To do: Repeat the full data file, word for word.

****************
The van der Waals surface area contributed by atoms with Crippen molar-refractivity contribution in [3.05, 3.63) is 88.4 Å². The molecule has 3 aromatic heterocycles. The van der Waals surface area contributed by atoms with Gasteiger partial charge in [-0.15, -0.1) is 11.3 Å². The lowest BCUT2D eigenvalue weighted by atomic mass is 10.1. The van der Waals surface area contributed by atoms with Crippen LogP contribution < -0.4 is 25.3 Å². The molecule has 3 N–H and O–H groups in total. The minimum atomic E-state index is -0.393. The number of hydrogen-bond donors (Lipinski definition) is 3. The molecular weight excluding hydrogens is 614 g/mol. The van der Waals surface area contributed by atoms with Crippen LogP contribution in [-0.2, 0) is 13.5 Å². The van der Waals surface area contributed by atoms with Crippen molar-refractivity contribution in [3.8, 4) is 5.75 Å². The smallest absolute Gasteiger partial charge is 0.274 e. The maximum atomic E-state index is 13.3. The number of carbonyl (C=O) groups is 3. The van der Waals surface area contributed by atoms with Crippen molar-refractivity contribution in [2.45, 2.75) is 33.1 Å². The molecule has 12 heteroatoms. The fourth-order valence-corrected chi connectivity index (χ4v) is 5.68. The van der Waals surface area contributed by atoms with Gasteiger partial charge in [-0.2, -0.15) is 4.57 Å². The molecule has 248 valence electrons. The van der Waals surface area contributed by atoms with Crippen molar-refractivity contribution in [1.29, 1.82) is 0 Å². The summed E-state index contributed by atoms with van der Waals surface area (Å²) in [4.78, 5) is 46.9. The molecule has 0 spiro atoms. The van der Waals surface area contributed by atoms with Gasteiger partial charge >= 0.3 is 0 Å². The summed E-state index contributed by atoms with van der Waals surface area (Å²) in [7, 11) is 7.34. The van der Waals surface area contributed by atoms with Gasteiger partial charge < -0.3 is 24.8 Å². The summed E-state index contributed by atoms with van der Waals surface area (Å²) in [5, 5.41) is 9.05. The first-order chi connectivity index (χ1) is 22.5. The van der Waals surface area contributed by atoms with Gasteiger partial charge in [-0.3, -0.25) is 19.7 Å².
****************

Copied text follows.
The van der Waals surface area contributed by atoms with Crippen molar-refractivity contribution in [3.05, 3.63) is 88.4 Å². The molecule has 3 aromatic heterocycles. The van der Waals surface area contributed by atoms with Gasteiger partial charge in [-0.15, -0.1) is 11.3 Å². The lowest BCUT2D eigenvalue weighted by atomic mass is 10.1. The van der Waals surface area contributed by atoms with Crippen LogP contribution < -0.4 is 25.3 Å². The molecule has 3 N–H and O–H groups in total. The minimum atomic E-state index is -0.393. The number of hydrogen-bond donors (Lipinski definition) is 3. The molecular weight excluding hydrogens is 614 g/mol. The van der Waals surface area contributed by atoms with Crippen LogP contribution in [-0.2, 0) is 13.5 Å². The van der Waals surface area contributed by atoms with Crippen molar-refractivity contribution in [3.8, 4) is 5.75 Å². The smallest absolute Gasteiger partial charge is 0.274 e. The maximum atomic E-state index is 13.3. The number of carbonyl (C=O) groups is 3. The van der Waals surface area contributed by atoms with Crippen molar-refractivity contribution in [2.45, 2.75) is 33.1 Å². The molecule has 12 heteroatoms. The fourth-order valence-corrected chi connectivity index (χ4v) is 5.68. The van der Waals surface area contributed by atoms with Gasteiger partial charge in [-0.2, -0.15) is 4.57 Å². The molecule has 248 valence electrons. The van der Waals surface area contributed by atoms with Crippen molar-refractivity contribution in [1.29, 1.82) is 0 Å². The summed E-state index contributed by atoms with van der Waals surface area (Å²) in [4.78, 5) is 46.9. The molecule has 0 spiro atoms. The van der Waals surface area contributed by atoms with Gasteiger partial charge >= 0.3 is 0 Å². The summed E-state index contributed by atoms with van der Waals surface area (Å²) in [7, 11) is 7.34. The van der Waals surface area contributed by atoms with Gasteiger partial charge < -0.3 is 24.8 Å². The summed E-state index contributed by atoms with van der Waals surface area (Å²) in [5, 5.41) is 9.05. The first-order chi connectivity index (χ1) is 22.5. The van der Waals surface area contributed by atoms with Gasteiger partial charge in [-0.3, -0.25) is 19.7 Å².